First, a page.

There have been some discussions about this for years, and for the most part, most Italians chiming in don’t seem to be offended by the character. But that hasn’t stopped Nintendo from pulling back in recent years, only referring to Mario as a plumber from Brooklyn, and cutting pasta from his diet completely.

5 Speaking Of Stereotypes…

via: rantnow.com

One aspect of Mario’s past that can’t be so easily brushed aside is Qix, an arcade game originally developed by Taito in 1981. It was eventually ported to the Nintendo Game Boy in 1990, which was handled by Nintendo directly. Because it’s Nintendo, they shoved Mario in the game frequently, during intermissions between stages.

Mario appears in different locations throughout the world during each of these intermissions. The problem is that Nintendo surrounded Mario with the most basic stereotypes of every country he visits. In Mexico, for example, Mario is wearing a giant sombrero and playing a guitar in the desert. In China, Mario is wearing his hair in a tight ponytail and spinning dishes. He’s snake charming in India, bull fighting in Spain, and marching with the Queen’s Guard in England.

It’s all rather odd, especially considering these scenes have no relevance to the game at all. Stranger still is that after all of these years of pretending like it never happened, the Mexican character outfit will be unlockable in Super Mario Odyssey.

4 Super Mario Bros. The Movie

via: slashfilm.com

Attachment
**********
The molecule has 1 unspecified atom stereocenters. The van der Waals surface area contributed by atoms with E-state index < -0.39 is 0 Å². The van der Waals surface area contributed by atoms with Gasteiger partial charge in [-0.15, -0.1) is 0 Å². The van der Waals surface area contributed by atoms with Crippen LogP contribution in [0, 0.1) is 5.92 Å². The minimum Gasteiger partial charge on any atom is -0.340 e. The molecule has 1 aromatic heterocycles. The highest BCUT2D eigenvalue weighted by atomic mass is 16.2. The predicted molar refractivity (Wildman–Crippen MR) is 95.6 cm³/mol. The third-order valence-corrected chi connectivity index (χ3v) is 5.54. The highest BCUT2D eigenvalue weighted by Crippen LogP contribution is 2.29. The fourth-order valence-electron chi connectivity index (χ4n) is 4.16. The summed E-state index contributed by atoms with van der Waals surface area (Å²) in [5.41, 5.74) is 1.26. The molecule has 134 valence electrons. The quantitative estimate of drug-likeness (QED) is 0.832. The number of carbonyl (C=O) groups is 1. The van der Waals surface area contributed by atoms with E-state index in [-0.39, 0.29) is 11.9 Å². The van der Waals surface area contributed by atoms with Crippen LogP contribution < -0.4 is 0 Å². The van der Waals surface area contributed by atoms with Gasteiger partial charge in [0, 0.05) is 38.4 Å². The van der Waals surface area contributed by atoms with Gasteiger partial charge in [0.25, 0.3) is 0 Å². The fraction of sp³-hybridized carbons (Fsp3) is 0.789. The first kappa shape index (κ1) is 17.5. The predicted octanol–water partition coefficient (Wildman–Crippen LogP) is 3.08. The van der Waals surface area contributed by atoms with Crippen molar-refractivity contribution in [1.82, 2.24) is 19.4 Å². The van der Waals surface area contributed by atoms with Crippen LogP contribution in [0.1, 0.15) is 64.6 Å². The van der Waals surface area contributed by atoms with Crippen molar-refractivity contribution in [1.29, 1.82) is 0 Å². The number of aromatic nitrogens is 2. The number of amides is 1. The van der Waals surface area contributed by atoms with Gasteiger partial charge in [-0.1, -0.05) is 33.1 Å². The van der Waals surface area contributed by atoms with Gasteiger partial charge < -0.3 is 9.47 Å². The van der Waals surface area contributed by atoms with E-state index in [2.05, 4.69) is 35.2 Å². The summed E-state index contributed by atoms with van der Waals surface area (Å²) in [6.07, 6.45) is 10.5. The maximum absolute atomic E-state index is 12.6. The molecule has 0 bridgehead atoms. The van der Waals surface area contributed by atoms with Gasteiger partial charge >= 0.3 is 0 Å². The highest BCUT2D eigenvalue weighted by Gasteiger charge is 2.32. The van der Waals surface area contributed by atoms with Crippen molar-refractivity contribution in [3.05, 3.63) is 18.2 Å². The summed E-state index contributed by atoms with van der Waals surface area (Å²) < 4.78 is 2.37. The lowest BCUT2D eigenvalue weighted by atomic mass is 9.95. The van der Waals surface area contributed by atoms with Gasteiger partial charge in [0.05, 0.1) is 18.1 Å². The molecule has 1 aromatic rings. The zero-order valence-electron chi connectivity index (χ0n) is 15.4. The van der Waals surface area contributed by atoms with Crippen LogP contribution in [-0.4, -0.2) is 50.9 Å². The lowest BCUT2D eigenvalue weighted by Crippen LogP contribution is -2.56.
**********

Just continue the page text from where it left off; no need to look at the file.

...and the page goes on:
Super Mario Bros. has been credited with sinking the reputation of video game movies before the genre even got started. It’s been called one of the worst movies of all time. The actors all hated it, almost as much as they hated the directors. So is that movie really that bad? No, not really. It’s not great, it’s not even good, but it’s an entertaining watch if you’ve got nothing better to do.

Nintendo had no idea what they were doing when they got the idea for a Mario movie. They sold the rights to a small production company and went through several different writers, directors, and actors before the film was finally done. It bombed at the box office and developed an infamous reputation. This convinced Nintendo to never allow anyone to make a movie with their characters ever again, and Nintendo distanced themselves from the project.

To this day, Nintendo is hesitant to work with Hollywood again. However, they’ve loosed that policy somewhat. They licensed their characters in out in Wreck It Ralph and Pixels, and have even reported agreed to a deal with Sony of all companies to produce an animated movie. But still, much like the Philips CD-i games, Nintendo still doesn’t recognize the existence of the bizarre and terrible movie.

3 FullScreenMario

via: torrentfreak.com

In October 2013, college student Josh Goldberg created the website FullScreenMario.com, a remake of the original Super Mario Bros. with updated, HD graphics, widescreen support, and randomly generated levels and enemy placement that could be played for free. The basic art style of the game was the same, the music was the same, and it of course used the same characters.